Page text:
KINGSTON — The Ministry of Industry, Investment and Commerce is exploring the cloud computing industry, to enter into a contract that will mitigate potential risks, according to Permanent Secretary, Reginald Budhan.
Cloud computing is the delivery of computing as a service rather than a product, whereby shared resources, software, and information are provided to computers and other devices as a utility (like the electricity grid) over a network (typically the Internet).
“We are now assessing the risk during this testing stage, to see how we should configure the contract with the appropriate terms and conditions that will mitigate some of the potential risks,” Mr. Budhan told a two-day “Cloud Conference” on Tuesday (November 1) at the Jamaica Pegasus Hotel, New Kingston.
The conference was organised by the Mona School of Business, and the International Telecommunications Union (ITU).
The Permanent Secretary stressed that the Government is committed to embracing new technology, and to automate its services with the public, thereby delivering improved quality services to the citizens.
“I encourage the business community to do the same, as we must stay on the cutting edge of evolution, if we are to accelerate our international competiveness,” Mr. Budhan told his audience.
He encouraged business operators to understand the present scenario, manage risks, and innovate with a vision to create a new order.
"It means that the advent of Cloud makes it imperative that we reassess our capabilities, to ensure sustainable growth in the future,” he explained.
“The abundant supply of information technology capabilities at a lower cost means more enticing opportunities for Jamaican entrepreneurs. In addition to reducing operational costs, Cloud Technologies can become the basis for radical business innovation and new business models, and for significant improvements in the way we do business in the private and public sectors,” he said.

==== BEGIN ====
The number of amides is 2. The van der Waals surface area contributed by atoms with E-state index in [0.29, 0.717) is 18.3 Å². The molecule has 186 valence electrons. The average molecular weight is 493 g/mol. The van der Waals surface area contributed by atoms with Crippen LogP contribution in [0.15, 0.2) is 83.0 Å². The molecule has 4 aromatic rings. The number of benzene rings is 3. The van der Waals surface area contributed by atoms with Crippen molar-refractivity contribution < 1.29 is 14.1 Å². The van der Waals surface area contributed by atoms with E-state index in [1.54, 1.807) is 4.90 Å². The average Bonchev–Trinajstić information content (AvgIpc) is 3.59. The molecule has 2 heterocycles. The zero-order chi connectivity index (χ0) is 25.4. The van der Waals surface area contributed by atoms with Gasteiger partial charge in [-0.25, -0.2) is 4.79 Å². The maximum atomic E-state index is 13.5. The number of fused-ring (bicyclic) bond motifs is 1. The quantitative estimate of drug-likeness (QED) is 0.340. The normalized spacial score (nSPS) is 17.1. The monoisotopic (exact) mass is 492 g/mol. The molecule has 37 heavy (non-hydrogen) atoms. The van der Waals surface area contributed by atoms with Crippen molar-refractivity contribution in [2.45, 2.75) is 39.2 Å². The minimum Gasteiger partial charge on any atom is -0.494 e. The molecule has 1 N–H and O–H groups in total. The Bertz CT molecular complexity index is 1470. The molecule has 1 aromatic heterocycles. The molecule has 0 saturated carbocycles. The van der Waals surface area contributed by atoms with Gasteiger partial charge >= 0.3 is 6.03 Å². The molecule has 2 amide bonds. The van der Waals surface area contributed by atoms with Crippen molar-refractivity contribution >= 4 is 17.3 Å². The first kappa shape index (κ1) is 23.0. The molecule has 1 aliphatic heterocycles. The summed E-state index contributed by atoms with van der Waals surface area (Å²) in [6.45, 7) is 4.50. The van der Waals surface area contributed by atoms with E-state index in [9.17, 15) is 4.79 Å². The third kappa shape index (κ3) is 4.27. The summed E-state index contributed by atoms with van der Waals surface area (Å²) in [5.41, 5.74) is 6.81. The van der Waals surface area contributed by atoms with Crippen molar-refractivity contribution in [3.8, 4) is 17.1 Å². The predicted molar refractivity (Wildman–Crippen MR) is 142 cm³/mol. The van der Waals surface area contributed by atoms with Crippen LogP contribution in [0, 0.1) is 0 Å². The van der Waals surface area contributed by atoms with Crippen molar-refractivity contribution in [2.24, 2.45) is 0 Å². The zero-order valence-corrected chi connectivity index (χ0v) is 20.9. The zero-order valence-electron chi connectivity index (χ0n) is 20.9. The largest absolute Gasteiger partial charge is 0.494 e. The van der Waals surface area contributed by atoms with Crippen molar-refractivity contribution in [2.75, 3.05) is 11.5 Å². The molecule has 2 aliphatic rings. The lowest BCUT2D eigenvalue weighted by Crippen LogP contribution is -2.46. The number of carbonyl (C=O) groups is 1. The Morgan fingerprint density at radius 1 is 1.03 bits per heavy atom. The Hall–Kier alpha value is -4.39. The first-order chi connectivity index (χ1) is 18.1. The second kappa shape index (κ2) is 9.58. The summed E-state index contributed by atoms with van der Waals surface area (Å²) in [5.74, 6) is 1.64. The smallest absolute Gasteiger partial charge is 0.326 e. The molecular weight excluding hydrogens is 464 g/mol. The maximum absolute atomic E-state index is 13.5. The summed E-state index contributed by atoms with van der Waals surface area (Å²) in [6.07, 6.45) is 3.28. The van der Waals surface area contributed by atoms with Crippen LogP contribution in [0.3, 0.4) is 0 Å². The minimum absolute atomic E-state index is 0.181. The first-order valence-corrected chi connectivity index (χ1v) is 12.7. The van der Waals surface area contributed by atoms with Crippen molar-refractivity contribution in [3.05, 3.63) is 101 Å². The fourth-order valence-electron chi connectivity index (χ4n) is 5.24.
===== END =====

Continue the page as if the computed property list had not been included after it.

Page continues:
Noting that the system is seen by many as the new wave of information technology, he told the audience that individuals, industries and Governments potentially could benefit from the technology.
“It will facilitate the establishment of new business start-ups, and make the access to capital less of a constraint for business. For example, the capital outlay once necessary for a business when installing a traditional telephone system could be significantly reduced,” Mr. Budhan stated.
The conference is being held under the theme ‘New Applications in Managing hosted Corporate and Information Services’. It will end November 2. Contributors include leading experts in information technology.
By Garfield L. Angus, JIS Reporter